Have you ever awakened in the middle of the night to hear your dog crying like his or her heart is about to break? If so, you know that the sound can cut right to your heartstrings. Why is your furry little baby so upset? Was it something that you did? And how can you get him or her to stop, so that you can go back to sleep? As is the case with human babies, there are plenty of reasons why dogs cry at night and many different techniques to help them stop. The key to the latter is to figure out the former, and this first requires you to understand what bothers your dog about his or her current sleeping arrangement.
The Root of the Behavior
All dogs' cries are attempts to get their humans' attention. Dogs who sleep alone at night and have a tendency to cry are often expressing concern about being separated from the rest of their pack. This is both normal and natural when a dog comes to a new home, particularly if the dog slept with humans or other dogs in his or her previous situation. If it continues, however, it may be a sign of separation anxiety. A dog with separation anxiety will cry not only when he or she is sleeping alone at night, but anytime he or she is apart from the human family. More intense than loneliness, it causes your dog to fear that something bad is going to happen to you, or that you will not be able to make your way home. If your dog normally seems okay with being away from you but cries out at night, he or she may be reacting to noises that he or she can hear in the house or outside. Dogs have extremely acute hearing and can pick up on frequencies that a human can't perceive. In fact, according to scientific research, a dog has a hearing range of 40 Hz to 60,000 Hz, as compared to a human's range of 20 Hz to 20,000 Hz.
Although it may sound to you like your dog is crying out in the night for no reason, he or she may actually be trying to alert you to an animal that he or she has heard outside. Another possibility is that your dog wants to go outside himself, possibly to go to the bathroom. This seems like a simple fix, but if you have routinely let your dog outside in the middle of the night, he or she will come to regard that as normal and will have a difficult time sleeping through the night. Finally, if your dog isn't getting enough exercise during the day, he or she may be crying at night in search of playtime or attention. This is particularly likely if you go to your dog every time that he or she cries, because this habit teaches your dog that crying is the way to get attention.
Encouraging the Behavior
You love your dog, and you want to make him or her feel safe and secure. So when he or she cries, you rush to the pup's side. It feels satisfying in the short term, but then your dog cries the next night, and you go to him or her, and the crying stops. Your dog has learned that his or her cries get the desired response, so the behavior continues. If you want to stop encouraging this behavior, you need to stop going to your dog every time he cries at night. You can start gently by going to where the dog is sleeping and telling him or her through the door or from the other room to be quiet. Once the dog is quiet, you can give him or her a quick pat and go back to bed.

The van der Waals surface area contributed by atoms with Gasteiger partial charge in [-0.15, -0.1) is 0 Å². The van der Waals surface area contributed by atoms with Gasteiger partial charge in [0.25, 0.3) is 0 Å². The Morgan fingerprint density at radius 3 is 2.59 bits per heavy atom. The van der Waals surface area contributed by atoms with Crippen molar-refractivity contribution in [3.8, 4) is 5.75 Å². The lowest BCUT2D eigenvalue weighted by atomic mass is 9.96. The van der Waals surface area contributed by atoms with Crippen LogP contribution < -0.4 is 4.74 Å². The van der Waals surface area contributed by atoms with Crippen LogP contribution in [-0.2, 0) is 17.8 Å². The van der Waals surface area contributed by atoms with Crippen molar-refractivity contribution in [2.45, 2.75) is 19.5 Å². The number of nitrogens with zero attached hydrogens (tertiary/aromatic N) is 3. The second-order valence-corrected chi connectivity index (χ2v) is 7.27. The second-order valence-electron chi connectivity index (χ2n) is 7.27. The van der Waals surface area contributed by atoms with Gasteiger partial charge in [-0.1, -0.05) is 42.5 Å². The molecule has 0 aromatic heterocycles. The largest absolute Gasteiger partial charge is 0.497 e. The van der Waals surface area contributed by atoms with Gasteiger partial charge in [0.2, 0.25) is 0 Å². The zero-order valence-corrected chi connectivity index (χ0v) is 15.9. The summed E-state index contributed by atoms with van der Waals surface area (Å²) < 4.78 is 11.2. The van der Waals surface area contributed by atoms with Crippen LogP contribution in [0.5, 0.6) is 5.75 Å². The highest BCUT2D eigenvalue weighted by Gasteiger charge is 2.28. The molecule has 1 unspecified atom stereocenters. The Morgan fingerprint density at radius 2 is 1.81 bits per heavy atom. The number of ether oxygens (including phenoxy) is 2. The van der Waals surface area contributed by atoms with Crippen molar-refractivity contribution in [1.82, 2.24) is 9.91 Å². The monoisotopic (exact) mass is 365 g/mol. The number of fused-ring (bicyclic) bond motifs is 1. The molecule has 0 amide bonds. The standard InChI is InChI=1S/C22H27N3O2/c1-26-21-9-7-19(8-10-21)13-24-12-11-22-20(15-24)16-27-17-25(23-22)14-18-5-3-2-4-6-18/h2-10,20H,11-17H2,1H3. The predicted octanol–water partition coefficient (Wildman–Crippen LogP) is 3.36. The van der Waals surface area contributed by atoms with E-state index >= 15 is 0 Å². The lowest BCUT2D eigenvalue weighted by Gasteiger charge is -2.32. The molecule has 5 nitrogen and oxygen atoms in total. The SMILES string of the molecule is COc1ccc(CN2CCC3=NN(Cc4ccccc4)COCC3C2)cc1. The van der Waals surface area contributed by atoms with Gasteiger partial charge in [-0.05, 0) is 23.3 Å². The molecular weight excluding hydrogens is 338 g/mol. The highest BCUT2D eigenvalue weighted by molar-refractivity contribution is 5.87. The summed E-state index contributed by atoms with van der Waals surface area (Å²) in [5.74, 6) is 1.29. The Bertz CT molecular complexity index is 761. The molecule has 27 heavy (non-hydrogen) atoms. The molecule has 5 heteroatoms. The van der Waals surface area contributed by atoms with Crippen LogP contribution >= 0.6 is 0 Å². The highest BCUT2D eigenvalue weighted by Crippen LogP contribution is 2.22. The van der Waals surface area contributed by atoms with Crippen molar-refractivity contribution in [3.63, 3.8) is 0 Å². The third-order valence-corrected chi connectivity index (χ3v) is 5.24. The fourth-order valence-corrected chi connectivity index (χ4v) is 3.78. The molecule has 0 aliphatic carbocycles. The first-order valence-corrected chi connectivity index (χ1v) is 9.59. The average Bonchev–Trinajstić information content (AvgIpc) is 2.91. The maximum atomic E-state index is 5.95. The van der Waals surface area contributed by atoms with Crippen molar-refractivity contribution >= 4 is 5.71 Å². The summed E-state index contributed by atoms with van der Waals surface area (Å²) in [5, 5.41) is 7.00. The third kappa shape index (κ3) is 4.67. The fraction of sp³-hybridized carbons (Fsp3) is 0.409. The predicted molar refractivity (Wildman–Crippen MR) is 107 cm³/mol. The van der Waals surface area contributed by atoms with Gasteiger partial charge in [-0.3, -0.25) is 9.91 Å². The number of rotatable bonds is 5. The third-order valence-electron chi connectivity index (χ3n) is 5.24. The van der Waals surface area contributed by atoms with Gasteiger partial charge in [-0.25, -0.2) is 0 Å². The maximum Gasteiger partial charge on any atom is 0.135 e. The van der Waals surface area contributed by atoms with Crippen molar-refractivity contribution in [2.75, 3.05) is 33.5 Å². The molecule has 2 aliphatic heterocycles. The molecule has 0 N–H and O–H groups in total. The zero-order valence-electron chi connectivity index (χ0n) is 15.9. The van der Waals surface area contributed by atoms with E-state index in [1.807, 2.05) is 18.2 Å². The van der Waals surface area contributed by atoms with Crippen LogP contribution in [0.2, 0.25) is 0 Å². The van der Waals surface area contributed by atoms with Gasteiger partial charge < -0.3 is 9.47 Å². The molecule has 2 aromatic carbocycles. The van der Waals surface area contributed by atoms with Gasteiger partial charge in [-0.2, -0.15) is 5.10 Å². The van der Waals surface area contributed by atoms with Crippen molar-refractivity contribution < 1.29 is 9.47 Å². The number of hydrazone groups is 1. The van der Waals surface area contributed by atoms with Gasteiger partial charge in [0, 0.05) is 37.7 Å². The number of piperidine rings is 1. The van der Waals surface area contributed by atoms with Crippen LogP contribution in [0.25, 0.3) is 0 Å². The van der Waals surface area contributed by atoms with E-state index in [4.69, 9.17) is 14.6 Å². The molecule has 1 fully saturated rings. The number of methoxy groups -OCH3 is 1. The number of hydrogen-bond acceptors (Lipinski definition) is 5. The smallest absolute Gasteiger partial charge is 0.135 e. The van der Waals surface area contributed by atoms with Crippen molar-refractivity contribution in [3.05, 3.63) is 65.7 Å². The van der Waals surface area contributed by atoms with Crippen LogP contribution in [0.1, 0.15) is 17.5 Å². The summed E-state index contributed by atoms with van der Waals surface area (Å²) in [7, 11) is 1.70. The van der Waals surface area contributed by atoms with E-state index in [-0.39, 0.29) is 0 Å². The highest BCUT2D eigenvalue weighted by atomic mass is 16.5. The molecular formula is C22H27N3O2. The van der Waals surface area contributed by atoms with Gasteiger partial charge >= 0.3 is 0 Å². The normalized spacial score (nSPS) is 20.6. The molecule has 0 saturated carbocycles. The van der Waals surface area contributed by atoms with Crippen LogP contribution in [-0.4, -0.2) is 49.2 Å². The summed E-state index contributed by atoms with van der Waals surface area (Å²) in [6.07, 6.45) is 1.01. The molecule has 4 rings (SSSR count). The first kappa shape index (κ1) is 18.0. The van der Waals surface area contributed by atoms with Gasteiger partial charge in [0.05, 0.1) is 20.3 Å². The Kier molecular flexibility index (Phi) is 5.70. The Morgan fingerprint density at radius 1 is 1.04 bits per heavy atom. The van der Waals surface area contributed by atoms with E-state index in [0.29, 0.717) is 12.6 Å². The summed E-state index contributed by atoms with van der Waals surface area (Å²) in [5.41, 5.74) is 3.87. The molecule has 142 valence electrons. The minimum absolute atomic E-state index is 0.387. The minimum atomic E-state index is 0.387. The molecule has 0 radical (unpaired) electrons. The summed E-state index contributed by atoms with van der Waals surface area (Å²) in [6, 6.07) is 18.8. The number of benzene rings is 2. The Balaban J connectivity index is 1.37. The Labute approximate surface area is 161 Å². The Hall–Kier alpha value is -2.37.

It is important that you only give the dog attention when he or she has obeyed the “quiet” command, so that he or she knows that not crying is the desired behavior. If your dog seems energized as well as whiny at night, giving him or her attention may be the right thing to do, but the middle of the night is not the time for it. Try giving the dog a long walk before bedtime or playing in the yard in the evening. You can also try hiring a walker for a mid-day outing, particularly if you are at work for long hours and your dog is sedentary for most of that time.
Other Solutions and Considerations
If your dog is upset while you are out of the house as well as during the night, particularly if your dog sleeps in a different room, you might need to consider separation anxiety. If the anxiety is mild, you may be able to train your dog to feel more comfortable in your absence by offering him engaging toys when you leave the house. If the anxiety is more severe, however, you may need to consult with a behaviorist or veterinarian. A veterinarian may also help if your dog ha started to cry overnight and there doesn't seem to be an emotional or behavioral issue at play, as the issue may be physical. Look for other symptoms, like retching, frequent urination, or licking at particular parts of the body. Any of these may signal that your dog is in pain.
It is nice when your dog has bonded with you and enjoys your company. That said, it is also nice to sleep. If you invest a little bit of time in finding out why your dog is crying at night and then work to resolve the issue, your dog may start to stay calm through then night, and you won't be so dog tired!